Why Have More Than One ?

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120
The original question was, I think, partly about whether having multiple razors was functionally better or whether One great razor is enough. I find if I shave with the same razor repeatedly, my skin gets tired of it and plays up. But if I vary the razor, or the settings on an adjustable razor, it seems to give my skin a rest somehow. I don't know why. I always thought that a mild razor could be used indefinitely but I find the occasional super-close shave helps. I also like the collecting and experimenting, but there does seem to me to be a benefit from varying the routine. So I have lots of razors and rotate them. I have lots of vintage Gillette razors and they get used the most. I love the Black Beauty/slim adjustable (and have three, all slightly different). But I also love the heavier ball-end Tech. At the other extreme I liked my PAA Bakelite slant (and regret selling it) and the lethal R41.
 
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Why Have More Than One ?


Because.....


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Cat-Pig Swamp
I shave with all of mine in a rotation that will take more than a year to get through. They all shave perfectly and I could use any one of them as my "only" razor, but I'm a vintage guy, and I appreciate the different years, styles, weights, looks, and feel of the different ones. I would keep them even if I didn't use them.

It doesn't matter what razor you use, or what the price tag said, they all shave unless they're broken. I do believe it's a bit foolish to spend heavily for a shaver, when 20 bucks will get you a great razor.


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Mike Smart

Mike Smart

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Edinburgh Scotland
I shave with all of mine in a rotation that will take more than a year to get through. They all shave perfectly and I could use any one of them as my "only" razor, but I'm a vintage guy, and I appreciate the different years, styles, weights, looks, and feel of the different ones. I would keep them even if I didn't use them.

It doesn't matter what razor you use, or what the price tag said, they all shave unless they're broken. I do believe it's a bit foolish to spend heavily for a shaver, when 20 bucks will get you a great razor.


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That's a bit like saying why buy a wine at £10 when a £3 wine will still get you drunk.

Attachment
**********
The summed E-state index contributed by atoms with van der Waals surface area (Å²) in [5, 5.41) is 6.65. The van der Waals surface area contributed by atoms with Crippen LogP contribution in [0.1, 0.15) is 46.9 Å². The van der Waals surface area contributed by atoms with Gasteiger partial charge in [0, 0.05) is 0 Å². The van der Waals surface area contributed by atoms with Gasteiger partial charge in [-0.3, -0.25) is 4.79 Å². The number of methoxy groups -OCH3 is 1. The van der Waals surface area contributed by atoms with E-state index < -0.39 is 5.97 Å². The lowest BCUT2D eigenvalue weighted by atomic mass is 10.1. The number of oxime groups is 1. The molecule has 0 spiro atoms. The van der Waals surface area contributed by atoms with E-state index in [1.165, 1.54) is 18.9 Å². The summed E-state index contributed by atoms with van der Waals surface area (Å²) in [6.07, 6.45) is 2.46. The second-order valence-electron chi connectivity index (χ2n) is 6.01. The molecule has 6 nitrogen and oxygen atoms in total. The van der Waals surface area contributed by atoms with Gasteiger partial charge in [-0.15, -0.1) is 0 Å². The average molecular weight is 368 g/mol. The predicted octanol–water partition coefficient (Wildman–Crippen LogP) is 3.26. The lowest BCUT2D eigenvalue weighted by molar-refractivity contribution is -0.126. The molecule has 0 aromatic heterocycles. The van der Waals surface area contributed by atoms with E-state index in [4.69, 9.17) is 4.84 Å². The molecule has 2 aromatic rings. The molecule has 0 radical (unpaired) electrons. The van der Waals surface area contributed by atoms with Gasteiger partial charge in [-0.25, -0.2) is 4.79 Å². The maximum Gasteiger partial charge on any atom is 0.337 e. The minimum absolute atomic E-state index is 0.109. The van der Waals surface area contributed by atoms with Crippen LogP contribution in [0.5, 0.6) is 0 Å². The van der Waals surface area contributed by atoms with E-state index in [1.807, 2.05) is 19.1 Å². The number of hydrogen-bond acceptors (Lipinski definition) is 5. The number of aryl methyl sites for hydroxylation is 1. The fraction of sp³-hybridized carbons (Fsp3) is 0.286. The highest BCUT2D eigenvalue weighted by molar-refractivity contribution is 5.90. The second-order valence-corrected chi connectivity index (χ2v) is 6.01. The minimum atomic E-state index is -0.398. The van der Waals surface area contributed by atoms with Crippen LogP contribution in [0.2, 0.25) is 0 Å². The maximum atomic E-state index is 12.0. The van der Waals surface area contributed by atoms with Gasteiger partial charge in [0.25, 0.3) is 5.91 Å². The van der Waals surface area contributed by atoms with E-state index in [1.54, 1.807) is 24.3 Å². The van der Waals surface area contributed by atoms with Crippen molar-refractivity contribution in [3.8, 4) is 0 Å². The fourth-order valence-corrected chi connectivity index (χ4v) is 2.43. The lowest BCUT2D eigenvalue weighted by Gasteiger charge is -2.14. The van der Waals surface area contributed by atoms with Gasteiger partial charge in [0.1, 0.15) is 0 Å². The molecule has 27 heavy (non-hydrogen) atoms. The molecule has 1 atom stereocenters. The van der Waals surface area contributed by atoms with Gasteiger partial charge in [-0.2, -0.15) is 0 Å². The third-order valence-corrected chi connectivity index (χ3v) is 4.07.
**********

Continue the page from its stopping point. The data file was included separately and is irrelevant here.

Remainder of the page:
for me the feel of a turned stainless is far superior to a say injection moulded.
Having said that i do agree that vintage is probably the way to go
 
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528
Location
Barnsley
I've had loads of razors, from vintage to current ones. Once I got a Karve, I thinned my collection massively. Swapped the Karve brass for a stainless one, and now instead of drawers full, I have the Karve, a Schick E, and a vintage Schick shavette. All the best in their areas (for me). It was the thrill of the chase, trying something new which got me. These three razors are so good, I don't feel the chase is there any more.
 
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252
Location
Manchester

Hobby​

From Wikipedia, the free encyclopedia

"A hobby is considered to be a regular activity that is done for enjoyment, typically during one's leisure time. Hobbies include collecting themed items and objects, engaging in creative and artistic pursuits, playing sports, or pursuing other amusements. Participation in hobbies encourages acquiring substantial skills and knowledge in that area. " :ROFLMAO: :ROFLMAO: :ROFLMAO:
 
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119
Location
Stoke-on-Trent
Again because I'm looking for the holy grail razor, now I've found the Karve razor I think I could easily get away with selling the 4 razors I have from before that including my RR GC .84, Merkur progress 500 etc :)
Does this mean I have to try a Karve now? Bloody hell, I thought I'd found what I wanted and here you've got me thinking I'm all wrong!
Don't tell the wife though, she'd think she could then start spending even more on shoes and make-up!
 
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Not too far from LHR
I've never been a collector. I've also never really got the whole "retail therapy" thing. I normally research, then buy what I need within budget, which may expand a bit for quality. Once I've got something I generally never sell it but use it for years and years.

At first with shaving it was curiosity: what might I be missing out on? Also, work and lockdown have been doing me in. I wanted an interest that would be calming and involve taking pride in my appearance even if I wasn't leaving the house, a bit of "me time" if you will.

Now I have more than enough shaving gear to not really need to buy anything ever again, but being on here and seeing what people get up to does tend to make you want to join in!

I now have a boar, badger and a handful of cool synthetic brushes, a modern DE, a '60s ball end Tech, 2 vintage straights and a modern Koraat. I do like the whole "vintage" thing and am pleased as punch with the old Tech. The straights also give me something to maintain, thereby learning how to keep them super sharp.

It's just fun really, and although I only need one razor, brush, soap etc it's a relatively inexpensive hobby and it's just nice to have the choice, or a rotation, rather than same old same old. For me it's not about the perfect shave: that's usually down to mastery of technique than acquisition of the ultimate kit.
 
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